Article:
Xavier clapped him on his shoulder before parting from him in the hall. 'Take care, Rhys.'
Rhys stepped into the parlour and Ned and Hugh turned to him. They'd remained standing.
He gestured. 'Follow me to my rooms.'
He led them up the two flights of stairs to his set of rooms. The door opened to a sitting room and as soon as Rhys led the men in, his manservant appeared.
'Some brandy for us, MacEvoy.'
MacEvoy's brows rose. MacEvoy, a man with an even rougher history than Rhys, had been his batman during the war. Obviously he recognised Hugh Westleigh from the battlefield.
'Please sit.' Rhys extended his arm to a set of chairs. It gave him a perverse pleasure that his furnishings were of fine quality, even if the items had been payment for various gambling debts. Rhys was doing well, which had not always been true.
MacEvoy served the brandy and left the room.
Rhys took a sip. 'What is this about, that you must speak with me now? You've made such a point of avoiding me all these years.'
Ned glanced away as if ashamed. 'We may not have spoken to you, but we have kept ourselves informed of your whereabouts and actions.'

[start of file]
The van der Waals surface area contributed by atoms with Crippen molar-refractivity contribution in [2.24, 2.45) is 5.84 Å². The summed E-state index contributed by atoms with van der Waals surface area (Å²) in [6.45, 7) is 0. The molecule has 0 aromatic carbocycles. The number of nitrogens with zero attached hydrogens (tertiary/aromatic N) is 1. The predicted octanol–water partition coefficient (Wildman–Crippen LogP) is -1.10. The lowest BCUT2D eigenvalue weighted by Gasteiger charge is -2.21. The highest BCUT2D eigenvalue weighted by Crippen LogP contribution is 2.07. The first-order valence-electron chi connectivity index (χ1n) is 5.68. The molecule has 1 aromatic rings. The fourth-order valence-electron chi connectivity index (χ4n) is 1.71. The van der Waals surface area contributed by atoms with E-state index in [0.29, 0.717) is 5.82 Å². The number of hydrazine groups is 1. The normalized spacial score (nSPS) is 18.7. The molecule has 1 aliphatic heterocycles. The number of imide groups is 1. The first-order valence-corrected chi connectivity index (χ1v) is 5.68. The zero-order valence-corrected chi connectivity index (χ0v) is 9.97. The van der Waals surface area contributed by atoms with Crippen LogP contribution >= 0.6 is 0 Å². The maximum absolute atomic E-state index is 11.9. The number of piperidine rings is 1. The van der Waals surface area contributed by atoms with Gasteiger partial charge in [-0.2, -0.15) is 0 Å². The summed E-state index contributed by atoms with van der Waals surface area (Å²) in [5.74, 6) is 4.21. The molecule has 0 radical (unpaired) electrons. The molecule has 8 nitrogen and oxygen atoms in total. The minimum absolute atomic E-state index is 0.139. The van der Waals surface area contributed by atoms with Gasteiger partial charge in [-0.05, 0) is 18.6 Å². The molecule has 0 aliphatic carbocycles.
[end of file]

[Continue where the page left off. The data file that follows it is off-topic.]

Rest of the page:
Ned was speaking false. Rhys would wager his whole fortune that these two had never bothered to discover what had happened to him after his mother had died and their father had refused any further support. The earl had left him penniless and alone, at a mere fourteen years of age.
No use to contest the lie, however. 'I'm flattered,' he said instead.
'You've had a sterling military record,' Ned added. Hugh turned away this time. 'I lived,' Rhys said.
Hugh had also been in the war. The two former officers had come across each other from time to time in Spain, France and finally at Waterloo, although Hugh had been in a prestigious cavalry regiment, the Royal Dragoons. Rhys ultimately rose to major in the 44th Regiment of Foot. After the disastrous cavalry charge at Waterloo, Rhys had pulled Hugh from the mud and saved him from a French sabre. They said not a word to each other then, and Rhys would not speak of it now. The moment had been fleeting and only one of many that horrendous day.